“It is both the duty and the right of a journalist to report; his is freedom of information at the same time and right to freedom and right of all of us,” Şanar is reported to have told the court.
At the end of the hearing the prosecutor demanded that Şanar be imprisoned for over ten years for “propaganda for the organization” under the Anti-Terror Law. The hearing is January 13, 2017. Şanar is now 75.
Since the failed coup in July the government of President Recep Tayyip Erdoğan has increased the detainment and arrest of writers, journalists and academics for their peaceful opposition to his policies. These have included noted novelist Asli Erdoğan and leading linguist Necmiye Alpay, who spent her 70th birthday in detention. Brothers Ahmet Altan, a novelist, and Mehmet Altan, an academic, are held in maximum security Silivri prison facing terror charges, unable to receive books, letters or any communication from outside or to visit the prison library.
As the year 2016 ends with an increase of terror attacks around the world, with a new administration about to take power in the U.S., with existing administrations struggling to hold onto power in Europe, with a collapsing Syria and a continual tide of refugees around the world, with an odd dance between super powers and aspiring super powers, the single citizen voice can get overlooked. But history has shown that when the individual voice, especially those of writers who dissent, gets stifled, the arc of history is bending towards conflict and away from peace which leaders and citizens say they want.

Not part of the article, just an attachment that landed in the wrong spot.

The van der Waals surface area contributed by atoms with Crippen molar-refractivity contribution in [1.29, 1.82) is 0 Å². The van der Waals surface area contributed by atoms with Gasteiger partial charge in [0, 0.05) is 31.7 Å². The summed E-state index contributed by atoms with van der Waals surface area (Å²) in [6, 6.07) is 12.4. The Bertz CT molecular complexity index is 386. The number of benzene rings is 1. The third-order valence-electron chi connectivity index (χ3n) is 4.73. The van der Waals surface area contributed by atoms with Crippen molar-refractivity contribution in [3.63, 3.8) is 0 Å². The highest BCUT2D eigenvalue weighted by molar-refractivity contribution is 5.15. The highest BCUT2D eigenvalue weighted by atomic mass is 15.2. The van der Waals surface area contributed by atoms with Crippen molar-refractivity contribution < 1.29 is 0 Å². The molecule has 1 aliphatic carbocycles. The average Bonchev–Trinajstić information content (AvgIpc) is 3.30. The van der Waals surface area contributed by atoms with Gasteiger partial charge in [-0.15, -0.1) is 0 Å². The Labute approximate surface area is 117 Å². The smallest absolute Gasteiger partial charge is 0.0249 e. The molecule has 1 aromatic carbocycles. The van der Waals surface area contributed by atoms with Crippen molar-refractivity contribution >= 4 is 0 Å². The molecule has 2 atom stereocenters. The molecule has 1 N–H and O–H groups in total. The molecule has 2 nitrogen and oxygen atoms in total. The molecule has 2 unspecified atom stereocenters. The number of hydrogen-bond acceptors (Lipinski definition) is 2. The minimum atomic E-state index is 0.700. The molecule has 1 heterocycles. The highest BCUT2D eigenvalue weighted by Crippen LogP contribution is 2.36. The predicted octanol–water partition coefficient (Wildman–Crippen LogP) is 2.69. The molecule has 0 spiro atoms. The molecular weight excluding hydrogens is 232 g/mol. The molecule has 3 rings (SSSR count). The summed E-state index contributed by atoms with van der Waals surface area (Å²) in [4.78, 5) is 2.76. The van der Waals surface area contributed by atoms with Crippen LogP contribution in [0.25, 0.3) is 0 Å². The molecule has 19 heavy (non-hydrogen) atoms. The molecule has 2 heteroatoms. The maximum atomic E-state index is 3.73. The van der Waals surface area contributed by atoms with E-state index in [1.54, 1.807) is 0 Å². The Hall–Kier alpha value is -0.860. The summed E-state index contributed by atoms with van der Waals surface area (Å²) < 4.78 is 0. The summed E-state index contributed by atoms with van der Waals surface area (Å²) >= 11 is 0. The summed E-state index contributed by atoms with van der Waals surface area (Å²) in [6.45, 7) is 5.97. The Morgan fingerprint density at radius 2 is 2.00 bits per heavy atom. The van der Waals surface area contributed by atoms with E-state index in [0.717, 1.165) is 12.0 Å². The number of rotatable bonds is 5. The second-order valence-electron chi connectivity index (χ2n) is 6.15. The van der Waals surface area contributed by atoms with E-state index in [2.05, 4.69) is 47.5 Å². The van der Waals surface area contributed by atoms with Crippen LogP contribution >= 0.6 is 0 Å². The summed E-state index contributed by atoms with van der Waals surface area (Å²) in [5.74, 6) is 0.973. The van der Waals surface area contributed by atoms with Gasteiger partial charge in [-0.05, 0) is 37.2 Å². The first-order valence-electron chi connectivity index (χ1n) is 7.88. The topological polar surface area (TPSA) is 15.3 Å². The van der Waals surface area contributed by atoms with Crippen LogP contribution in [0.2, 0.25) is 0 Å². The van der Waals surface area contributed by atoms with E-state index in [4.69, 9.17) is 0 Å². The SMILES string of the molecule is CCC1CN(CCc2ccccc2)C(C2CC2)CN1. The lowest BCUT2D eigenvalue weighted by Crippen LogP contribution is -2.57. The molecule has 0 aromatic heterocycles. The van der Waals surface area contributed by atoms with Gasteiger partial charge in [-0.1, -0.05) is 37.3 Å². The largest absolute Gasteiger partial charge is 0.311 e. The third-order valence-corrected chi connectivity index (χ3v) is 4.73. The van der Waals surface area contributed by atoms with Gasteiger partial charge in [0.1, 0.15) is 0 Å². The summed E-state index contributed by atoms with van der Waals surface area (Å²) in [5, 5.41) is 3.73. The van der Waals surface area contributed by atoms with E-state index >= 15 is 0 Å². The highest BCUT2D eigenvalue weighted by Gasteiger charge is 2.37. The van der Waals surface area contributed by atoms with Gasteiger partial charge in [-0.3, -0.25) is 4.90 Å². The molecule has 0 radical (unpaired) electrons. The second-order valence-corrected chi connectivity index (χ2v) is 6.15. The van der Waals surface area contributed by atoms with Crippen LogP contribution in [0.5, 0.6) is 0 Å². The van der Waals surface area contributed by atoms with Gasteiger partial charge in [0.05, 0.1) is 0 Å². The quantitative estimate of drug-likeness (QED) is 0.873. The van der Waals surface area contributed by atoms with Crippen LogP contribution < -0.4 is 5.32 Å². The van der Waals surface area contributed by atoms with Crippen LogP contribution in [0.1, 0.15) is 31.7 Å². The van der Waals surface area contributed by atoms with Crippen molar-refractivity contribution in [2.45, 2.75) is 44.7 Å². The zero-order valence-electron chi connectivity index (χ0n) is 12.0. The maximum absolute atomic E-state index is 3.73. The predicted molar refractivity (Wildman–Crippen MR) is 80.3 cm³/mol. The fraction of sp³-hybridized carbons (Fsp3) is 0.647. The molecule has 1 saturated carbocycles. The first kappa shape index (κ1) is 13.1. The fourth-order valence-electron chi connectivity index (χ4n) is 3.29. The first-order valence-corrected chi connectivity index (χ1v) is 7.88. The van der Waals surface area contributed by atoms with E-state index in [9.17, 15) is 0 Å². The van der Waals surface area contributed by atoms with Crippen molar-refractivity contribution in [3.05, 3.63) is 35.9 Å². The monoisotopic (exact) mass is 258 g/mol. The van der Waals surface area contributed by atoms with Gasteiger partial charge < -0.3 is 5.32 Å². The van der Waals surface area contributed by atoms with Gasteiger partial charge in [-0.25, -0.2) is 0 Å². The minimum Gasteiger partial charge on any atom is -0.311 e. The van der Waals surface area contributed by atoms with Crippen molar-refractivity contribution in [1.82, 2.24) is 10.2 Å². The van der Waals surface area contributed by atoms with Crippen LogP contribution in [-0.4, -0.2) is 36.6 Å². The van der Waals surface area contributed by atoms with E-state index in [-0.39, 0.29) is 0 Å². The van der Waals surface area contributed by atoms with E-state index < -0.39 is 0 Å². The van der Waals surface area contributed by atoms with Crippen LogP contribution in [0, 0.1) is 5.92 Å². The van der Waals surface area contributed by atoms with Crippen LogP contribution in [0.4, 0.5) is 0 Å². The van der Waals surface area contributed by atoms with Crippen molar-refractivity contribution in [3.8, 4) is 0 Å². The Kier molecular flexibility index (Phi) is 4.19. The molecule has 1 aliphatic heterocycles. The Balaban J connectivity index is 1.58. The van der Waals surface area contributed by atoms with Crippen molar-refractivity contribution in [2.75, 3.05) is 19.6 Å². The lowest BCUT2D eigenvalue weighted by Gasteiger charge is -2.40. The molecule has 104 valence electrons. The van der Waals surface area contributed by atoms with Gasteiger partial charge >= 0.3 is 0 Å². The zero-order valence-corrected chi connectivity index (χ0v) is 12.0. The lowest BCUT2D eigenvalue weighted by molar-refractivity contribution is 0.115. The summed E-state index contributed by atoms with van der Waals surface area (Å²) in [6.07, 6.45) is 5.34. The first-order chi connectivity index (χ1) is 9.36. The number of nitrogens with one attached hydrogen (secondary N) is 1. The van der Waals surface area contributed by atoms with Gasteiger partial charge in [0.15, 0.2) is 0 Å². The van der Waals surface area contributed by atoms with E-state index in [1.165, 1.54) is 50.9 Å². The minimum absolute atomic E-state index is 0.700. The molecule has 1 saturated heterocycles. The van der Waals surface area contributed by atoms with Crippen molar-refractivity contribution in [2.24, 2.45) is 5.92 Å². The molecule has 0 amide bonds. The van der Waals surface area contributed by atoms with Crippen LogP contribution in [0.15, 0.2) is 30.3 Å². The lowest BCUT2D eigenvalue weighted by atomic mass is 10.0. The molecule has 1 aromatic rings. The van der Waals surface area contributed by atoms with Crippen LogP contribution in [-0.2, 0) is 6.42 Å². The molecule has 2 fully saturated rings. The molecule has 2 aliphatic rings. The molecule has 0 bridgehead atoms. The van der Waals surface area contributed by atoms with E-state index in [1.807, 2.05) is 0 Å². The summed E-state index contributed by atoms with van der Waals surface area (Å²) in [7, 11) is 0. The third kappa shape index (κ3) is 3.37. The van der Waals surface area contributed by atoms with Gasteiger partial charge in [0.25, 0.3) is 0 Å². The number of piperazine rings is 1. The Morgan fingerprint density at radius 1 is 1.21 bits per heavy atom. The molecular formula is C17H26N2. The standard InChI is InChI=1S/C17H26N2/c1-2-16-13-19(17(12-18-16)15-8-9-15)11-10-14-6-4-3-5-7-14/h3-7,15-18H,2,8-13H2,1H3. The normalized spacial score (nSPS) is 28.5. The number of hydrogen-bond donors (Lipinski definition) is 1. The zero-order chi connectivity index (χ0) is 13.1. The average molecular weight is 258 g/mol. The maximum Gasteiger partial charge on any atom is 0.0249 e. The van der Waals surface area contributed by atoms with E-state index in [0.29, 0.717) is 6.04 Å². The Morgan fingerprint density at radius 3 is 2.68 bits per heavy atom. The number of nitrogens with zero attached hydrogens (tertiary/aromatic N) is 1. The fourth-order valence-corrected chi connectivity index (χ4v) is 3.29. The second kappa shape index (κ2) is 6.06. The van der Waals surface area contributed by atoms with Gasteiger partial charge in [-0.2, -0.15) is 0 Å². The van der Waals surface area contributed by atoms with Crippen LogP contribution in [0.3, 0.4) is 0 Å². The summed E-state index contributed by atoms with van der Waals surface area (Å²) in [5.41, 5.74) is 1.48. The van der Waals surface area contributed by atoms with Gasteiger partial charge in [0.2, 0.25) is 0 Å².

In the new year PEN International hopes to go to Turkey to add support firsthand for Turkish writers and for the important role they play right now in keeping that arc from bending too far backwards. We will watch and argue for the fate of Şanar and others and hope that he will be writing songs in the years ahead, and not from prison.
View on the Bosphorus: Rights in Retreat
I’m sitting on the Bosphorus today in Istanbul looking across to the Asian side over the balustrade of a European porch. I’ve been visiting Istanbul over the last 20 years for conferences, recently for visits to refugee camps and most often now to see family living here. Istanbul is one of my favorite cities, full of heart, multiple cultures, history and citizens of intellect and warmth.